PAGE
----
Published: 2018-04-04 16:15
Last Updated: 2018-04-04 17:29
Editor: Arwad Khalifeh
The number of Jordanians choosing to tie the knot has decreased in recent years. But with the country’s dire economic situation, this comes as no surprise.
That being said, the economy is just one reason behind the drop in marriage rates; many men and women are choosing their careers and independence over homelife and raising children.
Recent statistics by the Supreme Judge Department have shown that 81,343 marriages were registered in the Kingdom in 2016. In the following year, just 77,700 marriages were registered, marking a 7.7 percent drop; marriage remained the most popular in Irbid and the least popular in Karak.
During the same year, 3,582 Jordanian women wedded Arab nationals, while 333 women married suitors from other nationalities. Meanwhile, 3,413 Jordanian men tied the knot to Arab nationals, and 467 men wedded women from other nationalities.
We took a poll to find out what unmarried Jordanian men and women between the ages of 23 and 35 thought about marriage.
The majority of our respondents were in favour of the idea of marriage because they thought it would bring them stability and allow them to have children.
“The end goal of life is to have stability, and you gain that with marriage,” one of our male respondents explained.
The men and women who considered getting married were putting it off for the time being because of the financial strain it would place on them. They postponed marriage plans for the future when money was no longer a great obstacle.
“If I find a woman with a lot of money then I’ll marry her,” another male respondent said jokingly.
Even respondents who did not express a tendency to marry, associated their lack of desire with their concerns about bringing up children in Jordan. One female respondent went as far to say: “I wouldn’t want my children facing the same struggles that I have faced here. I would want them to be raised in a place where they can be free and think for themselves, away from our cultural barriers.”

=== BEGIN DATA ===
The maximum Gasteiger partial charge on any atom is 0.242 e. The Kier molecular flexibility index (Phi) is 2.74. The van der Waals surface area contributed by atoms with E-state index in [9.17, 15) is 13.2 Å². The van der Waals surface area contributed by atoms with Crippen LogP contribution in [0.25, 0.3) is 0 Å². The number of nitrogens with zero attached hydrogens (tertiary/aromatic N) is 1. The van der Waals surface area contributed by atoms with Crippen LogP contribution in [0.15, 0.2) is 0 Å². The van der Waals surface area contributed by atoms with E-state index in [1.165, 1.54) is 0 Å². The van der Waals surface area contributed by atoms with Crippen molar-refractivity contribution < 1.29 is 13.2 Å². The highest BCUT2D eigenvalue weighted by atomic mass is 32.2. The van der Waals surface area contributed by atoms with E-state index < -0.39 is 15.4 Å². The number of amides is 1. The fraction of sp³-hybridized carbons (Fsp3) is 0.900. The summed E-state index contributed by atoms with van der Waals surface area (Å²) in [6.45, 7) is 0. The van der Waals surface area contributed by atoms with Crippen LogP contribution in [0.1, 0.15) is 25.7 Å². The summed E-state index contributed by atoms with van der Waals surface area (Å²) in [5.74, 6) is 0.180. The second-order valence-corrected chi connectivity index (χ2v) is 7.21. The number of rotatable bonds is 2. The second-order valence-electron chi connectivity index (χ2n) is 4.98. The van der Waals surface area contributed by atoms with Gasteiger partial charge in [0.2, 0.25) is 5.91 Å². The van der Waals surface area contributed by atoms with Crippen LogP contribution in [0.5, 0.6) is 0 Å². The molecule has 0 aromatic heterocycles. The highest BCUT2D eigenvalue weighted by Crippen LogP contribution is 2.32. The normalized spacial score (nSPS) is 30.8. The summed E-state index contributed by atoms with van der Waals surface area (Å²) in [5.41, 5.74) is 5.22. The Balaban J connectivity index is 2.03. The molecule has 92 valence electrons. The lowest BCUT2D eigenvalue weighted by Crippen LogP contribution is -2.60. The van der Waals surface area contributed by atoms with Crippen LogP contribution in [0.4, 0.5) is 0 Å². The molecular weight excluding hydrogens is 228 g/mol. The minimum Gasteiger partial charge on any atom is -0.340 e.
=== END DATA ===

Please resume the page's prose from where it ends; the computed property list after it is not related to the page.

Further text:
Another respondent concurred: “Jordan isn’t a good place to have children.”
A few respondents said their freedom and lifestyle were their top priority.
Meanwhile, women showed caution when talking about marriage and said their decision would be influenced by whether their prospective spouse would support them to continue working and help with domestic responsibilities.
A respondent who was not afraid of commitment viewed marriage as a necessary step that had to be taken in order to spend a lifetime with their loved one. According to them, “[they] would only get married because that’s the only way to be with that person in Jordan, not because [they] necessarily believe in marriage.”
Another camp were the hopeless romantics who were not without representatives, where one claimed marriage was something to look forward to as it would help them “become a better person.”
A less dreamy respondent noted that marriage was not on the table for her, because she thought a man “won’t add anything to [her] life.”
Overall, the full range of opinions on the subject of marriage found their way in the sample. Whether they were strongly in favour of marriage, put it lower on their agenda or viewed it as unnecessary, all the respondents agreed marriage was costly business that required a lot of thought before taking the leap of faith.